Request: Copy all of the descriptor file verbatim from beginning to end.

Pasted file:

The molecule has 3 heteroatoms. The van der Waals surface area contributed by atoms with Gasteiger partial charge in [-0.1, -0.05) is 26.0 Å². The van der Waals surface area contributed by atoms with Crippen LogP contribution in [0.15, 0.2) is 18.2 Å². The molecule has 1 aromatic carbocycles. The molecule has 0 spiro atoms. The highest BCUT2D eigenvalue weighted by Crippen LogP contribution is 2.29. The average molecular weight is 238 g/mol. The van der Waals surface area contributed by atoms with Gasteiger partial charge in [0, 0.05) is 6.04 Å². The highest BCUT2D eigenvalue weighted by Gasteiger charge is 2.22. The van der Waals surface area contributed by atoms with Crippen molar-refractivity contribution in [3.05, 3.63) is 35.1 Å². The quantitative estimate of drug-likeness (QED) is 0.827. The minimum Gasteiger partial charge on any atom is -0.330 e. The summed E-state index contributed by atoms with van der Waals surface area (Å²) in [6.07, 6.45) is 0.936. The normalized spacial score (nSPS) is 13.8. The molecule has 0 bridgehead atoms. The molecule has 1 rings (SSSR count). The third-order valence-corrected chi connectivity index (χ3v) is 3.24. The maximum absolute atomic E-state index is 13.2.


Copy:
The molecule has 3 heteroatoms. The van der Waals surface area contributed by atoms with Gasteiger partial charge in [-0.1, -0.05) is 26.0 Å². The van der Waals surface area contributed by atoms with Crippen LogP contribution in [0.15, 0.2) is 18.2 Å². The molecule has 1 aromatic carbocycles. The molecule has 0 spiro atoms. The highest BCUT2D eigenvalue weighted by Crippen LogP contribution is 2.29. The average molecular weight is 238 g/mol. The van der Waals surface area contributed by atoms with Gasteiger partial charge in [0, 0.05) is 6.04 Å². The highest BCUT2D eigenvalue weighted by Gasteiger charge is 2.22. The van der Waals surface area contributed by atoms with Crippen molar-refractivity contribution in [3.05, 3.63) is 35.1 Å². The quantitative estimate of drug-likeness (QED) is 0.827. The minimum Gasteiger partial charge on any atom is -0.330 e. The summed E-state index contributed by atoms with van der Waals surface area (Å²) in [6.07, 6.45) is 0.936. The normalized spacial score (nSPS) is 13.8. The molecule has 0 bridgehead atoms. The molecule has 1 rings (SSSR count). The third-order valence-corrected chi connectivity index (χ3v) is 3.24. The maximum absolute atomic E-state index is 13.2.